In the run up to the Glasgow climate talks (COP26) and the ongoing UN biodiversity summit, a new report on Tuesday blamed China, the world’s biggest maker and user of coal, cement and steel, for climate change across the Tibetan Plateau, the world’s ‘third pole’.
It says climate change greatly impacts livelihoods, even though customary modes of production generate very little of the emissions that cause climate change.
However, China makes great use of Tibet to mitigate its climate impact by declaring huge watersheds to be national parks, thus offsetting ongoing and still rising emissions, and repairing reputational damage.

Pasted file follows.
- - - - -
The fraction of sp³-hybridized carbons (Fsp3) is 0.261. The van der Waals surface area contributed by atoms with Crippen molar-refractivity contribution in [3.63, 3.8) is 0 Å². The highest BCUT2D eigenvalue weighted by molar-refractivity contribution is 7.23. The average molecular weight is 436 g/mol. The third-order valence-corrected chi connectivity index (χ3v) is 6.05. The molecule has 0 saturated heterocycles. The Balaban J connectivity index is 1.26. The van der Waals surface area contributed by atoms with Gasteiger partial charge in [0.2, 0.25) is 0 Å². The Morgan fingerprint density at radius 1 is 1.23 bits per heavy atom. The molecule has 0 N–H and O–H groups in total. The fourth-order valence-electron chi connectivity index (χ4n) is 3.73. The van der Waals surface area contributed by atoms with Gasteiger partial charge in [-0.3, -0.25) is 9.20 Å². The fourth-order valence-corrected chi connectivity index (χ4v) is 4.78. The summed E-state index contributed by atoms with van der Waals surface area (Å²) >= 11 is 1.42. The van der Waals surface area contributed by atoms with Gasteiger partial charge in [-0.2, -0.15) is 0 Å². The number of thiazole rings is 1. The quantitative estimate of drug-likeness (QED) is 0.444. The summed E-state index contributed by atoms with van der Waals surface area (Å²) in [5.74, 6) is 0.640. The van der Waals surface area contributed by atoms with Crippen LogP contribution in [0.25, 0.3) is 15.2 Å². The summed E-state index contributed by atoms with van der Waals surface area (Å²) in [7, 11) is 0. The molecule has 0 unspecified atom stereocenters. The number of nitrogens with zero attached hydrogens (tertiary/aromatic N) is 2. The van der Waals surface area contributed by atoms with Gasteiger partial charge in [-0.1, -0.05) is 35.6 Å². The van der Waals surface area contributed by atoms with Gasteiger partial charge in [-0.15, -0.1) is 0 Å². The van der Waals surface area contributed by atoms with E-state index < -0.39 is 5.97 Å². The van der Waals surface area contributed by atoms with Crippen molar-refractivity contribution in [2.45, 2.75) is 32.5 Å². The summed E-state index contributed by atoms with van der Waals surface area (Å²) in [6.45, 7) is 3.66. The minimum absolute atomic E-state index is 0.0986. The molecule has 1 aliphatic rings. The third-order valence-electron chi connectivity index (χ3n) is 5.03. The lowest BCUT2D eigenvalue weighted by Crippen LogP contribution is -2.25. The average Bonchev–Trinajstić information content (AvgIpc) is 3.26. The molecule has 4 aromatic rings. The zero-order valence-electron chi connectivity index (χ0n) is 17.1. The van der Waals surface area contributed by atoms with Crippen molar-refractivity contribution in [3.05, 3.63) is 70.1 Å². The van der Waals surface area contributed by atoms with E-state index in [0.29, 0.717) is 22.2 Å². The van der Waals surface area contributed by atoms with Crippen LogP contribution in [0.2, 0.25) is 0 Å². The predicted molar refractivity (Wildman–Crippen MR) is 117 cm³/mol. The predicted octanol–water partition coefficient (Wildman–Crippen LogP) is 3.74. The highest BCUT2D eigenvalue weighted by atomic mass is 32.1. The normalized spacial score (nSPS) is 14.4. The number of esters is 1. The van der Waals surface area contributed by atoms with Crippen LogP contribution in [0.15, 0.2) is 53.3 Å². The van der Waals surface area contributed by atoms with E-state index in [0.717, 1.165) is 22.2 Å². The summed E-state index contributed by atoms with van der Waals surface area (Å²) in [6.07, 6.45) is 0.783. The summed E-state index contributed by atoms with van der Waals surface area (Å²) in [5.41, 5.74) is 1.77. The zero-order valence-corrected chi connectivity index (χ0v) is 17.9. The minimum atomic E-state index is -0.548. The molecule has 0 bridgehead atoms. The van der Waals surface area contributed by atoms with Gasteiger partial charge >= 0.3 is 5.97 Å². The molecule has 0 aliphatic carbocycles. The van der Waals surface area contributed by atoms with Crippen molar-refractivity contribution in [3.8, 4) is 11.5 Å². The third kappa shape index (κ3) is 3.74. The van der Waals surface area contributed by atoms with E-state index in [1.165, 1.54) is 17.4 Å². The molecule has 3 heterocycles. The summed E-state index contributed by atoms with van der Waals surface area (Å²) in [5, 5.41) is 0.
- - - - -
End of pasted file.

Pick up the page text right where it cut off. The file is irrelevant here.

The report, by Tibetan Centre of Human Rights and Democracy, provides evidence that using the Tibetan Plateau to offset China’s carbon footprints has not translated into eco-compensation for rural Tibetan landholders for their provisioning of ecosystem services.
China distorts the concept of payment for ecosystem services by dislocating Tibetan nomadic communities, and forcibly removing them off their lands, says the report by the NGO committed to advancing human rights and democracy.
China’s eco-compensation policy raises questions of human rights and sustainable development, and of nature’s contribution to humanity, with global impacts and consequences.
Click here to read the full report